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Old December 2nd, 2006, 11:28 AM
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Hi

The way I know that a Processor works is by building a tree for the initial XML and stylesheet files, which would be an in-memory representation of these files. These means that if the initial XML document is very large, it will impact both the memory and the time it actually takes to initial construct the tree, and then go through the tree and find proper matches from the XSL file. I see all this being similar to how DOM works. Why was these design chosen?

Thank you for any information regarding this.

Michael.
 
Old December 2nd, 2006, 11:46 AM
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>Why was these design chosen?

I'm always a bit cautious about answering questions of historical fact, I'm not a historian and it's very easy for conjectures to turn into urban myths.

There have been attempts to design transformation languages that process a document sequentially, for example STX and XStream. Generally they are harder to use or have more limited functionality. Doing something like building an index or a table of contents when you haven't got the ability to navigate anywhere you like in the source tree isn't easy.

Some people also argue that a good optimizer should be able to detect those XSLT stylesheets where serial processing is possible and avoid building the tree. Personally, I'm sceptical.

Michael Kay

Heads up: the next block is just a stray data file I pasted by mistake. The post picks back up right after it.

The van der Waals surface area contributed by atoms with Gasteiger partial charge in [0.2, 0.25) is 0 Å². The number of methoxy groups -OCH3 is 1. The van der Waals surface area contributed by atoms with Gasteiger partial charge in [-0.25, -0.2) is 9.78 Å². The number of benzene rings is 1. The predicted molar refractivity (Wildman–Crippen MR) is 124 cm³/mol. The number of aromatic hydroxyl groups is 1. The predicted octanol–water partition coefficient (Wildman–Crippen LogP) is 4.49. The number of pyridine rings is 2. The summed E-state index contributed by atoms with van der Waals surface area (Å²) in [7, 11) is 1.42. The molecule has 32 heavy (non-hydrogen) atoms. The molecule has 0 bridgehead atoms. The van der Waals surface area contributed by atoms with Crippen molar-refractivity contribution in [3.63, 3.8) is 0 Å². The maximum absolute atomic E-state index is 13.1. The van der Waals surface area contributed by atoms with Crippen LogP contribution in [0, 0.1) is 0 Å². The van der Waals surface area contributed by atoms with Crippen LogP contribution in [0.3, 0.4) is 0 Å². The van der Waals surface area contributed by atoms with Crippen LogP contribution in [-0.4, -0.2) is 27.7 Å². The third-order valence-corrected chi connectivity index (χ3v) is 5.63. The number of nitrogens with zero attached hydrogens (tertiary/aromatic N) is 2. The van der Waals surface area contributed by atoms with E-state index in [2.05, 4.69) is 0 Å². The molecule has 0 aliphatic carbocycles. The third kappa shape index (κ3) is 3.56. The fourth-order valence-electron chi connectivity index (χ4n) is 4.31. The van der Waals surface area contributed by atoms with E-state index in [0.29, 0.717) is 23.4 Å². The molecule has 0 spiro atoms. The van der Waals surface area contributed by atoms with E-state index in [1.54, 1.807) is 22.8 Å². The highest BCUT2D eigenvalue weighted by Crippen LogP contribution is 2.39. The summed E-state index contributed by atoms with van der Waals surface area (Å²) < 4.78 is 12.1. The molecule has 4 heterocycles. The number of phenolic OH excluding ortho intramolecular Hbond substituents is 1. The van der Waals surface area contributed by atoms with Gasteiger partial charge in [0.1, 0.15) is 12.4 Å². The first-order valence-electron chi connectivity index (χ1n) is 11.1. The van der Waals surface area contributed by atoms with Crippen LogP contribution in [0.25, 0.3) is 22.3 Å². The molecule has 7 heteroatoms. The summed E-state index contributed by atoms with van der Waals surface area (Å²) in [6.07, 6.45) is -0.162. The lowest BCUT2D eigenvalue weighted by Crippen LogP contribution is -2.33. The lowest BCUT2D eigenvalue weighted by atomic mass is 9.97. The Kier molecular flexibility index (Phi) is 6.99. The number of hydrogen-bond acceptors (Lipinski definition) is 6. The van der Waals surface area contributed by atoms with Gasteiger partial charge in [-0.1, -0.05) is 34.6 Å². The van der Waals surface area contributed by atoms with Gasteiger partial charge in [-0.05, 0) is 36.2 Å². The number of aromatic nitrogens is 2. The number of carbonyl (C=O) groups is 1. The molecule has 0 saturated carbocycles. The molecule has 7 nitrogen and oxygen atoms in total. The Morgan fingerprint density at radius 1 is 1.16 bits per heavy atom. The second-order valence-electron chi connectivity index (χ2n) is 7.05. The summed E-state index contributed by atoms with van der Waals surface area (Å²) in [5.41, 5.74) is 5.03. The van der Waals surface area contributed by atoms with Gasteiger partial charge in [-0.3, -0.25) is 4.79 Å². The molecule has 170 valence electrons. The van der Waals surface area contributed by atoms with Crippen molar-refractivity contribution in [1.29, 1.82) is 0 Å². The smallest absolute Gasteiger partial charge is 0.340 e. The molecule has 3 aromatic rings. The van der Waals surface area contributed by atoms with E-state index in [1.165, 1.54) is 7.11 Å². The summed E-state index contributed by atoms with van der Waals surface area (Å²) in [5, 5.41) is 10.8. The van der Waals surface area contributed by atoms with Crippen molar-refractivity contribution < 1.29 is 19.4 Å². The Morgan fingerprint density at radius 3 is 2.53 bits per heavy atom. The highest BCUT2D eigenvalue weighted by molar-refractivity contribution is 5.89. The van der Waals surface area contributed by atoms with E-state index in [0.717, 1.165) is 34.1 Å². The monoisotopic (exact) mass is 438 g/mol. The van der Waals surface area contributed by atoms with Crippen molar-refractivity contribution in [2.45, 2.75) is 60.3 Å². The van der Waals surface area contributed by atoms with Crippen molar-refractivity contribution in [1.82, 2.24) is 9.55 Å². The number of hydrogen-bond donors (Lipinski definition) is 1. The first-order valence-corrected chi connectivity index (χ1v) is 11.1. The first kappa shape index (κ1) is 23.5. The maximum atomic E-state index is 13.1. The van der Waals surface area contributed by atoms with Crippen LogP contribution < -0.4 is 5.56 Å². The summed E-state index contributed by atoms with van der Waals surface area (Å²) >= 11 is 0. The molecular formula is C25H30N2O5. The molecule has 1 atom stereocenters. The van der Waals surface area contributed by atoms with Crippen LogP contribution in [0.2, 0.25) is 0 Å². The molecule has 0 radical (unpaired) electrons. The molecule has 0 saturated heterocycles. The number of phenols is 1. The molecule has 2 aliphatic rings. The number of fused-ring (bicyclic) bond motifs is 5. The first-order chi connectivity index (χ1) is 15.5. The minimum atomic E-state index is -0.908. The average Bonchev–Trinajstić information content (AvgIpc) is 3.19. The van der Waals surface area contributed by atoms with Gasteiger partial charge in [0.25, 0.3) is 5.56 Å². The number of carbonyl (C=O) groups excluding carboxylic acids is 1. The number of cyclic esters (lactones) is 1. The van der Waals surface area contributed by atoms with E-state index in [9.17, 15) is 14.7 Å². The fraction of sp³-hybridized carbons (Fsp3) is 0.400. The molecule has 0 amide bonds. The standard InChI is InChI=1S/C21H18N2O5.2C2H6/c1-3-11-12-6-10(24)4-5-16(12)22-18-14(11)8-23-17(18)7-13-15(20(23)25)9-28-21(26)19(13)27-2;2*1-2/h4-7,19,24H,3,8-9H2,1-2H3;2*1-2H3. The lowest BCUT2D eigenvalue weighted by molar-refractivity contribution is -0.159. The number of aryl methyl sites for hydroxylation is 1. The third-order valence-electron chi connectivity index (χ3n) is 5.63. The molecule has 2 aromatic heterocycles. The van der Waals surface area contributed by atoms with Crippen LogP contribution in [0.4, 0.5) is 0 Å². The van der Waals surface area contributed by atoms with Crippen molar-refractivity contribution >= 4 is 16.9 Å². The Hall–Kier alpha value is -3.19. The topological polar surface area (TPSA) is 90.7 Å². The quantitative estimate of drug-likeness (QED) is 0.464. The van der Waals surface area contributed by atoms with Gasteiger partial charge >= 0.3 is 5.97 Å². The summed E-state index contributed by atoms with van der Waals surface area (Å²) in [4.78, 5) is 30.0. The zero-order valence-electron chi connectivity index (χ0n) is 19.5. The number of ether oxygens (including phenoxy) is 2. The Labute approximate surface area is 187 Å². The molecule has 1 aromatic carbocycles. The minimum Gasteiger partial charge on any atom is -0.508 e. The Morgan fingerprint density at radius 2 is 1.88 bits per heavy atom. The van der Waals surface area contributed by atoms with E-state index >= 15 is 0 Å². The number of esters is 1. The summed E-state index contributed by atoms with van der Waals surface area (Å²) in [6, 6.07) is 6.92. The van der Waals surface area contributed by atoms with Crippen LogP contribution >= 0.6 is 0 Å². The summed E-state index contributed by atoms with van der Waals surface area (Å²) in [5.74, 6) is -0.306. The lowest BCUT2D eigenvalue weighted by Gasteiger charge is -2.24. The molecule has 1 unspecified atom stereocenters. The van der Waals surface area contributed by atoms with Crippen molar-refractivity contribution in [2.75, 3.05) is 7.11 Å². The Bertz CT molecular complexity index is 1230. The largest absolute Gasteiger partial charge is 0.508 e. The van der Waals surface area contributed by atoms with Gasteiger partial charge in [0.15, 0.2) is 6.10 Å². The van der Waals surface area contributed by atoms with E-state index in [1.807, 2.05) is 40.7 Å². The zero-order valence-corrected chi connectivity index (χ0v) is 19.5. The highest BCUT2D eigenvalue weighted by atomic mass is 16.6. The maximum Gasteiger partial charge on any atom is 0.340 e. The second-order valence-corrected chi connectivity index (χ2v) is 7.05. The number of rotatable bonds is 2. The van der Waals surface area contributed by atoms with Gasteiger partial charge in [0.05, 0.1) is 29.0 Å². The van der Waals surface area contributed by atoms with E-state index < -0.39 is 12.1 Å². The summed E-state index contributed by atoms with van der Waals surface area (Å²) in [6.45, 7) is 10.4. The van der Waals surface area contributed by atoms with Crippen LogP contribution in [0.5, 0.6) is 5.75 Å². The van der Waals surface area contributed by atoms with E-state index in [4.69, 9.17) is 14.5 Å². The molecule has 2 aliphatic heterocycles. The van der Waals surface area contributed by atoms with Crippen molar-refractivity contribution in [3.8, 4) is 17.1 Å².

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Old December 2nd, 2006, 03:21 PM
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Thank you Michael for your answer. I mentioned that I see similitudes between Processors and the way DOM works; does, for example Saxon, use DOM when building the source and stylesheet tree?

Michael
 
Old December 2nd, 2006, 03:30 PM
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I just found an article regarding Saxon on the IBM website written by you where you specify that Saxon does not use the DOM tree model but rather the XPath tree model which is needed by an XSLT processor. I presume that this means that a DOM model cannot be use by an XSLT Processor. Now I have to find out how the DOM tree model differs from the XPath tree model.

Mihai
 
Old December 3rd, 2006, 02:59 AM
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>does, for example Saxon, use DOM when building the source and stylesheet tree?


No, Saxon uses its own tree representation which is much more efficient (in both space and time) than DOM.

Michael Kay
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Old December 3rd, 2006, 03:01 AM
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Do get yourself a copy of my XSLT Programmer's Reference, it's a good starting point for such discussions.

Michael Kay
http://www.saxonica.com/
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